Tag

Capps Archives & Museum Archives - Page 3 of 4 - News and Events

Archives welcomes accomplished writer

By | Academics, Archives and Museum, Community, Faculty/Staff, Students | No Comments

Adrienne Berard, writer in residence for Delta State’s Capps Archives & Museum, will present a lecture to the Bolivar County Historical Society at noon August 11 in the Archives’ seminar room. The public is invited to attend this free event.

Berard is an award-winning journalist based in New York City who will spend the fall at Delta State. Her book “Love and War” was voted one of Amazon’s Best Books of the Year for 2014.

She is a graduate of Columbia University’s Graduate School of Journalism and Smith College. Her current book project, “When Yellow Was Black: The untold story of the first fight for desegregation in Southern schools,” will be published by Beacon Press in 2015.

Berard is the Archives & Museum’s first writer in residence, where she will focus her efforts on the Mississippi Delta Chinese, and particularly the Gong Lum v. Rice case.

The case is considered the first desegregation case in Mississippi. From the courts in Rosedale, to the U.S. Supreme Court in 1927, the question of access to public education was debated back and forth to allow Martha Lum to continue her education.

“I am incredibly grateful for the chance to explore a forgotten yet vital part of the Delta’s history here at Delta State,” said Berard. “By offering lectures to the public, I hope to shed light on what is normally a very insulated process — the act of writing a book.

“In the coming months, I plan to explore the legacy of Gong Lum while engaging the community in discussions about what it means to be a chronicler of history.”

Berard will be teaching a course this fall, JOU/COM 492, specifically about the Lum case. Students are still able to sign up for the class. poster for jou 492[7]

Delta State Archives has been awarded a Mississippi Humanities grant to support the lecture series and oral history work that Berard will take on this semester.

“The Mississippi Humanities Council offers us the opportunity to examine our mission, prepare a scope of work and then financially support our programs and activities,” said Emily Jones, university archivist. “I am excited to have their support with our first writer in residence and to continue the tradition of collecting oral histories through the Archives.”

Berard will present the following discussions as scheduled:

* Sept. 11 — tales and discoveries from an accidental historian
* Oct. 25 — co-present with Dr. John Jung: field stories, from spoken to written words
* Nov. 13 —making stories from scraps of history: how to use archives for narrative
* Dec. 4 — a reading from Berard’s new book

This program is financially assisted by the Mississippi Legislature through the Mississippi Department of Archives & History and by the Mississippi Humanities Council. Also supporting the program is the Kings Daughter’s & Sons Circle #2 in Greenville.

The views expressed herein do not necessarily represent those of the MHC, National Endowment for the Humanities, the MDAH or the University of Southern Mississippi.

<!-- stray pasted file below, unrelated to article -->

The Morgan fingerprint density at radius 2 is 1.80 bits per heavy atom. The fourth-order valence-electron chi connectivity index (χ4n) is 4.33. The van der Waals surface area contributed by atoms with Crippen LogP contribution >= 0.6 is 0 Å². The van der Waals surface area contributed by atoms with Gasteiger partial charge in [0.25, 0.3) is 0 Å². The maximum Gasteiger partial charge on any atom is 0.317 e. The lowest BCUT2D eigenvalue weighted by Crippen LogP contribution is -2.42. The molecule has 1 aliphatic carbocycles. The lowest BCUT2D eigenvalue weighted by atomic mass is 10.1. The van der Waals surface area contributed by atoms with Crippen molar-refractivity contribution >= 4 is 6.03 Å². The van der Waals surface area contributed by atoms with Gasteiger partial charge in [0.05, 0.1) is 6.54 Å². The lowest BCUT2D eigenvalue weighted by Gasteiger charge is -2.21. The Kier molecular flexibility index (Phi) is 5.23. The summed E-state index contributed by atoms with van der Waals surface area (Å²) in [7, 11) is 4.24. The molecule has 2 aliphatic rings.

To learn more about Delta State’s Archives & Museum, visit www.deltastate.edu/academics/libraries/university-archives-museum. Follow Archives on Facebook at https://www.facebook.com/pages/Delta-State-University-Archives-Museum/149608545092356.

 

 

Judge’s collection added to archives

By | Archives and Museum | No Comments

A number of campus and community members gathered April 25 to celebrate the portrait unveiling of the late Article III U.S. District Judge W. Allen Pepper Jr. at Kent Wyatt Hall on the campus of Delta State University.

Pepper, who resided in Cleveland and was loved by many in the community, passed away suddenly on Jan. 24, 2012.

Pepper’s wife, Virginia “Ginger” Brown, and son, William Allen Pepper III, retired U.S. Senator from Mississippi Trent Lott and federal judges were in attendance for the special ceremony.

Also announced at the event was the Pepper family donation of the judge’s professional and personal memorabilia to be stored at the Charles W. Capps, Jr. Archives & Museum on Delta State’s campus.

Highlighted items include: birth certificate and baptismal record; manuscript and photographs from Belzoni Elementary through high school years; photographs of family and friends in Belzoni; military records; the University of Mississippi fraternity involvement, baccalaureate and graduation records and photographs; photographs of wedding to Virginia Brown; newspaper clippings announcing law practice; court case decisions; appointment as a federal judge; his mother’s Bible and the Bible from which he taught Sunday School at First United Methodist Church in Cleveland; ski patches from the various ski trips the Pepper family made; posters and notes on the ski competitions Pepper participated in; correspondence between Pepper and fellow lawyers and judges in the district; article manuscript submissions for various publications; framed invitations to U.S. presidential inaugurations (Bush, Clinton and Bush); candid photographs of Pepper with various friends such as Lott and other ranking government officials; commemorative gavels, coffee mugs, plaques and other notable artifacts from Pepper’s philanthropic activities; and full newspapers and clippings related to major accomplishments in Pepper’s career.

Emily Jones, university archivist, was honored to help the Pepper family organize the plethora of items.